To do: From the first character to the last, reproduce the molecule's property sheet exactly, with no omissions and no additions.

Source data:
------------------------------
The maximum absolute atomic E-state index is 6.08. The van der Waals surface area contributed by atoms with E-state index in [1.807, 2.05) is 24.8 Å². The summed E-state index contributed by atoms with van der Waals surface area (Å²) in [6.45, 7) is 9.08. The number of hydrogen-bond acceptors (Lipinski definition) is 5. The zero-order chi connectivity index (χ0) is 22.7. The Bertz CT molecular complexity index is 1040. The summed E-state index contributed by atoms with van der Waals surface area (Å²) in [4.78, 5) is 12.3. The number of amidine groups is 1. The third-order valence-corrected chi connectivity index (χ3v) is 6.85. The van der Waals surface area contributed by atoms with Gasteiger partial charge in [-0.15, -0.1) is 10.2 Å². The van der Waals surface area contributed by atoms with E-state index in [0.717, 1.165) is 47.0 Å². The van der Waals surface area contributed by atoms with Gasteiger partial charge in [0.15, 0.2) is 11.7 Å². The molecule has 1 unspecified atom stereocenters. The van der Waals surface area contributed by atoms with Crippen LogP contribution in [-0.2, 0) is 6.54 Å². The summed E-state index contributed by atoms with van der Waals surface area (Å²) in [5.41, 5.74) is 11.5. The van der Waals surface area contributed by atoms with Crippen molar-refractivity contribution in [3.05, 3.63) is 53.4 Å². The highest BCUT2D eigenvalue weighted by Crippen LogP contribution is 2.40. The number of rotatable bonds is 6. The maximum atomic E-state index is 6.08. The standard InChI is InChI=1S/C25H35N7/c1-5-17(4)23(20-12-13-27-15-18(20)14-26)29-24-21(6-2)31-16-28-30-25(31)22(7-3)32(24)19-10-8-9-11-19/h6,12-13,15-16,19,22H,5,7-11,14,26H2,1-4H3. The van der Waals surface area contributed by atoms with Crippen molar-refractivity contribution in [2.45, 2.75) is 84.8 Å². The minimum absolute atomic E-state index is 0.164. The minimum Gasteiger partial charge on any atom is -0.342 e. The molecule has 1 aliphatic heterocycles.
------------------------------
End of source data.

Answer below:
The maximum absolute atomic E-state index is 6.08. The van der Waals surface area contributed by atoms with E-state index in [1.807, 2.05) is 24.8 Å². The summed E-state index contributed by atoms with van der Waals surface area (Å²) in [6.45, 7) is 9.08. The number of hydrogen-bond acceptors (Lipinski definition) is 5. The zero-order chi connectivity index (χ0) is 22.7. The Bertz CT molecular complexity index is 1040. The summed E-state index contributed by atoms with van der Waals surface area (Å²) in [4.78, 5) is 12.3. The number of amidine groups is 1. The third-order valence-corrected chi connectivity index (χ3v) is 6.85. The van der Waals surface area contributed by atoms with Gasteiger partial charge in [-0.15, -0.1) is 10.2 Å². The van der Waals surface area contributed by atoms with E-state index in [0.717, 1.165) is 47.0 Å². The van der Waals surface area contributed by atoms with Gasteiger partial charge in [0.15, 0.2) is 11.7 Å². The molecule has 1 unspecified atom stereocenters. The van der Waals surface area contributed by atoms with Crippen LogP contribution in [-0.2, 0) is 6.54 Å². The summed E-state index contributed by atoms with van der Waals surface area (Å²) in [5.41, 5.74) is 11.5. The van der Waals surface area contributed by atoms with Crippen molar-refractivity contribution in [3.05, 3.63) is 53.4 Å². The highest BCUT2D eigenvalue weighted by Crippen LogP contribution is 2.40. The number of rotatable bonds is 6. The maximum atomic E-state index is 6.08. The standard InChI is InChI=1S/C25H35N7/c1-5-17(4)23(20-12-13-27-15-18(20)14-26)29-24-21(6-2)31-16-28-30-25(31)22(7-3)32(24)19-10-8-9-11-19/h6,12-13,15-16,19,22H,5,7-11,14,26H2,1-4H3. The van der Waals surface area contributed by atoms with Crippen molar-refractivity contribution in [2.45, 2.75) is 84.8 Å². The minimum absolute atomic E-state index is 0.164. The minimum Gasteiger partial charge on any atom is -0.342 e. The molecule has 1 aliphatic heterocycles.